From the time of entering the service, Maury exhibited those characteristic traits and qualities which finally rendered him famous throughout the world. He was selected as Astronomer, and offered the appointment of Hydrographer to the Exploring Expedition to the South Seas, then preparing to sail under the command of Lieutenant Wilkes. These he declined.
In 1837, after thirteen years' service, he was promoted to the grade of Lieutenant and not long afterwards met with the painful accident by which he was lamed for life. For several years unable to perform the active duties of his profession, he devoted the time to mental culture, to the improvement of the Navy, and to other matters of national concern. His views, forcibly stated, were published first, and mainly in the Southern Literary Messenger, of Richmond, Va., over the nom de plume of Harry Bluff and under the general caption of "Scraps from the Lucky Bag."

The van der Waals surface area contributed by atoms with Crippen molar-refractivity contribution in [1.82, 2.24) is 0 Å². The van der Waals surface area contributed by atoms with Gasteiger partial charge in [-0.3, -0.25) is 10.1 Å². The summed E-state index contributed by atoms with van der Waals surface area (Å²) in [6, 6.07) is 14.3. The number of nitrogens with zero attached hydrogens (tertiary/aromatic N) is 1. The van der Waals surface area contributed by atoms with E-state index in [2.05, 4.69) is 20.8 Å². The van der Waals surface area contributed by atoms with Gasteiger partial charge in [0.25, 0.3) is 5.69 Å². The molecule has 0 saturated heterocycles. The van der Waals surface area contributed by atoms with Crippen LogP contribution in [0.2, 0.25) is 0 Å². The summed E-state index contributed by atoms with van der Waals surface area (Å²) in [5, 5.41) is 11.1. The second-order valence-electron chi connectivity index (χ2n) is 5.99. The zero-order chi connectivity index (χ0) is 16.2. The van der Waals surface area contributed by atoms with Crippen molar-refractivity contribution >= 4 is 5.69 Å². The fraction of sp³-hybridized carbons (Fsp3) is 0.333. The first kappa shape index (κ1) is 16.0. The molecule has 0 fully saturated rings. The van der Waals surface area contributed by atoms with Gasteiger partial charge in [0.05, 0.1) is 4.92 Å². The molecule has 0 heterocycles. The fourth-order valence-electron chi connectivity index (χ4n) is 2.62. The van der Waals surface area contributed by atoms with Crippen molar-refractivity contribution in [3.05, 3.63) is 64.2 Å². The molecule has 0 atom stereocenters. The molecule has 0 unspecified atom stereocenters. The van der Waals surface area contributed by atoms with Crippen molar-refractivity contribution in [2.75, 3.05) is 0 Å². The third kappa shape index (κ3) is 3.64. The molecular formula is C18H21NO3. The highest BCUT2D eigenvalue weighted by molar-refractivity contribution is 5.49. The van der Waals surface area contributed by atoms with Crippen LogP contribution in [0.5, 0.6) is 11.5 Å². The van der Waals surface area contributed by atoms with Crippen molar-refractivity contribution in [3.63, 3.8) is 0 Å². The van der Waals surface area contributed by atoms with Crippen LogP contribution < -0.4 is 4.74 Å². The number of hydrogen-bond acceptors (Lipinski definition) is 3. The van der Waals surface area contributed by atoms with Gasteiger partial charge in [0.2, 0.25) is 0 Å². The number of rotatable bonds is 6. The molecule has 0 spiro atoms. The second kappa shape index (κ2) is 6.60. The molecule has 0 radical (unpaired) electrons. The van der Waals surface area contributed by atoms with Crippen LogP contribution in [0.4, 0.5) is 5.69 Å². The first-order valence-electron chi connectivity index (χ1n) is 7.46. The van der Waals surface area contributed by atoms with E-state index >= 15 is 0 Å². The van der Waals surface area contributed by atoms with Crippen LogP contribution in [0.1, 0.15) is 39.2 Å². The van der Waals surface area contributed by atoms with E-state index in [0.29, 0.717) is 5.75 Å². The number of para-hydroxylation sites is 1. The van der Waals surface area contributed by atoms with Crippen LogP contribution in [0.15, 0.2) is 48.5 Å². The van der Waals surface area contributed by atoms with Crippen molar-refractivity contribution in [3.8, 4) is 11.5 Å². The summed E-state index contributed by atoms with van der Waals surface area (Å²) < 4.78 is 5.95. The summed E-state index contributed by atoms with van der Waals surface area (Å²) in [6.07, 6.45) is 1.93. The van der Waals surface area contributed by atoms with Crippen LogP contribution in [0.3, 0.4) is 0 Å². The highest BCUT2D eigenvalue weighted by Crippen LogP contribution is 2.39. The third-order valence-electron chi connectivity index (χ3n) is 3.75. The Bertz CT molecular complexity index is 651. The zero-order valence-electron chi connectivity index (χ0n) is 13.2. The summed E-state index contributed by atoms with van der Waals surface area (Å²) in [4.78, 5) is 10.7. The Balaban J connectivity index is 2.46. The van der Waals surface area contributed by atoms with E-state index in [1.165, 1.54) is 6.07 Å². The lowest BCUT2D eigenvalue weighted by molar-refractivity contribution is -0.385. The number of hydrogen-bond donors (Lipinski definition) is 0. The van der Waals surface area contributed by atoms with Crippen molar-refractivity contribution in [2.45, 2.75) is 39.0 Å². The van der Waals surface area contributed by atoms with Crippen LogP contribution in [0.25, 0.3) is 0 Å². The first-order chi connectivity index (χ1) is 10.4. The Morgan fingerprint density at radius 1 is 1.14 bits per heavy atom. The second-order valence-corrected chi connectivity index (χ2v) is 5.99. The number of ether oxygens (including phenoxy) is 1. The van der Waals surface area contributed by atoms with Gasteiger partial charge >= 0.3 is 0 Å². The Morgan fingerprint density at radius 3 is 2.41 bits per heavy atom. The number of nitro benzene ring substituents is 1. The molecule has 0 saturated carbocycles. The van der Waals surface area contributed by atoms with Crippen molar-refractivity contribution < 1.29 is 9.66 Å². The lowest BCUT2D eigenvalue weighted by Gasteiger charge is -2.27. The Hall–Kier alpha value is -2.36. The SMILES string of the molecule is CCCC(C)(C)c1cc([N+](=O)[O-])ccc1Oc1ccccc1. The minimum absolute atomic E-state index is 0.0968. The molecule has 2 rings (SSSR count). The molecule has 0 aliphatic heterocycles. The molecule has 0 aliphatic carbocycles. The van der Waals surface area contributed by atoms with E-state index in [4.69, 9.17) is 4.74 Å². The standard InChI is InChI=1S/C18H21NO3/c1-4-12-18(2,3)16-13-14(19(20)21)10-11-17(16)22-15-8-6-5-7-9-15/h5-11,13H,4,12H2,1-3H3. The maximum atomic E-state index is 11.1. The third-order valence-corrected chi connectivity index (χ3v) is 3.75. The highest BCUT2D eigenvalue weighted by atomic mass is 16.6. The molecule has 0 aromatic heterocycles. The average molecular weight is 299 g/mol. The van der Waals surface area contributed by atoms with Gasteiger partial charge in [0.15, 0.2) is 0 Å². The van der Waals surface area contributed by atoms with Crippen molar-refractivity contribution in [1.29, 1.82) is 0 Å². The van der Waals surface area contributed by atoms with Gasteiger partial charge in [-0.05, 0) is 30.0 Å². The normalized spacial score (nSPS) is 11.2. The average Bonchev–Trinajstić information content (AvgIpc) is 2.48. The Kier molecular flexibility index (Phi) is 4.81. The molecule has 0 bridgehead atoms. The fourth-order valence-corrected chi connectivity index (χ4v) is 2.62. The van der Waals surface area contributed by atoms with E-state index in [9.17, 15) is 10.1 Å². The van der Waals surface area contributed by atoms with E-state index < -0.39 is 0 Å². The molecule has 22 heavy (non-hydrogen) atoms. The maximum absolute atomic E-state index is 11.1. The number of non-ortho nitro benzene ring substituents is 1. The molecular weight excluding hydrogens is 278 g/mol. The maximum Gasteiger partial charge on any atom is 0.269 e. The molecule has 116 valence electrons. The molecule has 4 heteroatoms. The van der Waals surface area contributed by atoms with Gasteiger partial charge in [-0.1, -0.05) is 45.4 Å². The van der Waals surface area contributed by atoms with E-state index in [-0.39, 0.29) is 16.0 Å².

The influence of these essays was effective. To it may be justly ascribed the great reforms then made in the Navy, as well as the establishment of a Naval